0

I recently renovated our upstairs bathroom which included a fresh new toilet. We raised the flange to flush with floor level (technically a hairline above) and placed the wax gasket to the base of the toilet as per manufacturer instructions. It was pretty hot that day and the wax was extremely malleable.

When setting the toilet, we felt little to no resistance from the wax gasket. Past toilet installs I've done I used an oversized wax ring just to be sure, but my brother insisted on using the wax ring that came with the toilet. I flushed a few times, no leaks appearing anywhere. Toilet water level decreases a bit after a flush but stays at that level (assuming toilet flange).

Just wanted to see if not feeling a lot of resistance from the gasket when setting the toilet is OK.

  • A) It was a hot day & the was was soft. B) It's not leaking. I'd guess that you're good to go, but I'm not a plumber so I'll leave an answer to the experts. – FreeMan Jul 30 at 17:33
0

From my experience, the wax rings of today are a little softer than the ones years ago and settle easier. Using an oversized ring is bad because it can squish out and impede drainage when flushing. You were smart to raise the flange a hairline above the finished floor as that will also ensure a proper fit. Using the one that came with the toilet was also smart because the rest of your directions would be based on the ring they included. You probably caulked around the toilet after setting it in place. I have always left a weep hole in the back just in case a ring started to fail, you'd see signs of leakage.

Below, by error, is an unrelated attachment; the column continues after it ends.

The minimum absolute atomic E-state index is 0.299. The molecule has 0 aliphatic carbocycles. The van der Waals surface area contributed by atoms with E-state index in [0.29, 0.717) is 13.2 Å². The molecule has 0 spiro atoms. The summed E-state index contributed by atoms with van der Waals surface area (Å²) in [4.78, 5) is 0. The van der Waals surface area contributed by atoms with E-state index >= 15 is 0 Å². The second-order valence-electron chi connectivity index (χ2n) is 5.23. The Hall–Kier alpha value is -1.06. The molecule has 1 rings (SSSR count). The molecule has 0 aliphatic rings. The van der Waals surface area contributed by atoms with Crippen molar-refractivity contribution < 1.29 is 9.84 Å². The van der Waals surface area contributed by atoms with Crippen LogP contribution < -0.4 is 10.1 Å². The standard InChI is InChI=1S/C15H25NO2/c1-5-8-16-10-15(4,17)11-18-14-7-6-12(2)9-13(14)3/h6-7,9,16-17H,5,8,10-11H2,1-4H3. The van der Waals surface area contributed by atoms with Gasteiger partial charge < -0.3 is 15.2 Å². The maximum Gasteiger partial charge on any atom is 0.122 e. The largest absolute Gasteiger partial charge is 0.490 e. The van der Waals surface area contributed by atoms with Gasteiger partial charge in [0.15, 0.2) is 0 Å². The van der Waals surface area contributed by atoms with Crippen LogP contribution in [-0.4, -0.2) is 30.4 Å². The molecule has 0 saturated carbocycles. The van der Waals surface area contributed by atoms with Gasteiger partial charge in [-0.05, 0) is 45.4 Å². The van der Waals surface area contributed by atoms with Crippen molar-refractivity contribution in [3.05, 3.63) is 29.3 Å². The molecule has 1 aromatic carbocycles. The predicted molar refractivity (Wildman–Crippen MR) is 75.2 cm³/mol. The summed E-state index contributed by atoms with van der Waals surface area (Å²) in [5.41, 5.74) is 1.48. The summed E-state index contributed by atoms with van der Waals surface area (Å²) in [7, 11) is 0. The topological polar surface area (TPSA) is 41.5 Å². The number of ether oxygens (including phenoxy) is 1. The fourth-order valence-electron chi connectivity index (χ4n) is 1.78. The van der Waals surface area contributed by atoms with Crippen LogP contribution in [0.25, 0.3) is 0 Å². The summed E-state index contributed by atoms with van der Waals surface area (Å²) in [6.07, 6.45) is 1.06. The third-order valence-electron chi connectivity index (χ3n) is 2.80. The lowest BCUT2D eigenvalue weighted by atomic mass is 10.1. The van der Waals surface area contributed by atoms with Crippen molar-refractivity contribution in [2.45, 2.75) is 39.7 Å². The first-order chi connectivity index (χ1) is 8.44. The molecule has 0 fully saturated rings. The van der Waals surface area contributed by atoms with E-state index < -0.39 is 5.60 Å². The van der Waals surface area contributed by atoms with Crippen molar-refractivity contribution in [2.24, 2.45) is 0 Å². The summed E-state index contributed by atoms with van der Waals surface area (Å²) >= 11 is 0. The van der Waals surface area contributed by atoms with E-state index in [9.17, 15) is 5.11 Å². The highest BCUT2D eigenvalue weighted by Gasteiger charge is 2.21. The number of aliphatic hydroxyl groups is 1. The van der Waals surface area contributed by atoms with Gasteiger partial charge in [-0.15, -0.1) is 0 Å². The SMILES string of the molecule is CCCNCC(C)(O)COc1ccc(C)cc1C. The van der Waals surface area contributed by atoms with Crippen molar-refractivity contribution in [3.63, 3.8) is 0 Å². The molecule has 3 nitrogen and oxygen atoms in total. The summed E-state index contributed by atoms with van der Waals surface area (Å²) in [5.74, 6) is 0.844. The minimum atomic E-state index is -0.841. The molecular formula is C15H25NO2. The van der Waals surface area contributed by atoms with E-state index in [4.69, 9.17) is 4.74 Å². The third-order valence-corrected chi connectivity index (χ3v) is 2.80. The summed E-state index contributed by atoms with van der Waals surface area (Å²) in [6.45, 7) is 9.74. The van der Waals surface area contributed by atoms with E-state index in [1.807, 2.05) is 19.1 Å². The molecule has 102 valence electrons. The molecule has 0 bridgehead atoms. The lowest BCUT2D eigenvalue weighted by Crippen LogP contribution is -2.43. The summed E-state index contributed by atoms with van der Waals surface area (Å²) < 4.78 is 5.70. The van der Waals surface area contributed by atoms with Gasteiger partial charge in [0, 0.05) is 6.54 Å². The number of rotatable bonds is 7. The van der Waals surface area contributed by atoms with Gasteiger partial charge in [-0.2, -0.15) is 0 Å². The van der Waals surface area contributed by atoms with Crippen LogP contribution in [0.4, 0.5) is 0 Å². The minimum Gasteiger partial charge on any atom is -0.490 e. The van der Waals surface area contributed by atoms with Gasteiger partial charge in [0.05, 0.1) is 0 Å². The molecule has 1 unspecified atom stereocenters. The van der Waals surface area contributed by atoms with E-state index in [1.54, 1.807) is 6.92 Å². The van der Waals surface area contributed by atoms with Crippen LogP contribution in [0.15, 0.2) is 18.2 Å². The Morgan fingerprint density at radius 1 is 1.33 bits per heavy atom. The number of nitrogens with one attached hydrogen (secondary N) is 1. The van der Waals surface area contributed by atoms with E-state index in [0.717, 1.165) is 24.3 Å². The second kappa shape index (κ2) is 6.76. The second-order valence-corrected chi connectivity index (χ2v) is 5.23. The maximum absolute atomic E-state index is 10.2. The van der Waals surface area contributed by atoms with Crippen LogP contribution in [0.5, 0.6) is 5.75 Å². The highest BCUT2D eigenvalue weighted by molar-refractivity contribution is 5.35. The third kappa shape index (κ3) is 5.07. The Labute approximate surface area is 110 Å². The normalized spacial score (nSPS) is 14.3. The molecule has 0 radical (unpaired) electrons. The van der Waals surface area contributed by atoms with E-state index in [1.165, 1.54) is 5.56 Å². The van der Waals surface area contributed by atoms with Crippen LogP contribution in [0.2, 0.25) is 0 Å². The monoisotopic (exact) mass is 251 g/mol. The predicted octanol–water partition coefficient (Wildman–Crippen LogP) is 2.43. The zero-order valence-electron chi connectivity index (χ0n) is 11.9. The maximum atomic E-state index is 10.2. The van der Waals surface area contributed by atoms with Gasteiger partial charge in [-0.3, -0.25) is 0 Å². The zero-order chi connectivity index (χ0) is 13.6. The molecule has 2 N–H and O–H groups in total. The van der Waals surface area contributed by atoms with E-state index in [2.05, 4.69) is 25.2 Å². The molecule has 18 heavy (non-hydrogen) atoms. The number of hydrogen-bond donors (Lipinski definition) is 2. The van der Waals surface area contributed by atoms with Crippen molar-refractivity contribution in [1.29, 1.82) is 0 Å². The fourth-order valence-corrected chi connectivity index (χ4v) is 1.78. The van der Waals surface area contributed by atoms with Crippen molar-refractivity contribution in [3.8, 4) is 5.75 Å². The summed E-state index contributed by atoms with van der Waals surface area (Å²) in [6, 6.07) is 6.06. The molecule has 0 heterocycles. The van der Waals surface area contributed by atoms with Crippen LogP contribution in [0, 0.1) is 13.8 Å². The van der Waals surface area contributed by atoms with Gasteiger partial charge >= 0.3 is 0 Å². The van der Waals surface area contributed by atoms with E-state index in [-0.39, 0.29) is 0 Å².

| improve this answer | |
0

Toilet water level decreases a bit after a flush but stays at that level (assuming toilet flange).

There is no relationship between those two factors. The level of the water in the bowl is not dependent on the wax seal. The seal only prevents leaking during the flushing process as water is passing through the trap and past the wax seal. ( All toilets have built in trap between the bowl and the flange ) After the water has evacuated the bowl it passes from the toilet to the drain pipe in the floor, That connection is sealed with the wax ring.

It was pretty hot that day and the wax was extremely malleable.

If it was extremely malleable then you would not feel much resistance but that does necessarily mean that a good seal was not achieved.

I flushed a few times, no leaks appearing anywhere.

A leak, if there is one, may not be visibly detectable . If there is path for the water to go down through the floor you may not see any water appearing from under the toilet on the floor.

| improve this answer | |
  • Cheers, thank you. Is there any way to verify that the toilet has been seated properly. Or just wait for water damage? – JustaGuy Jul 30 at 18:03
  • The only way to verify it would be to remove the toilet and examine the ring and flange. then you'd have to reset the toilet..... and want to verify if it was seated properly.. :-) – JACK Jul 30 at 18:22

Your Answer

By clicking “Post Your Answer”, you agree to our terms of service, privacy policy and cookie policy

Not the answer you're looking for? Browse other questions tagged or ask your own question.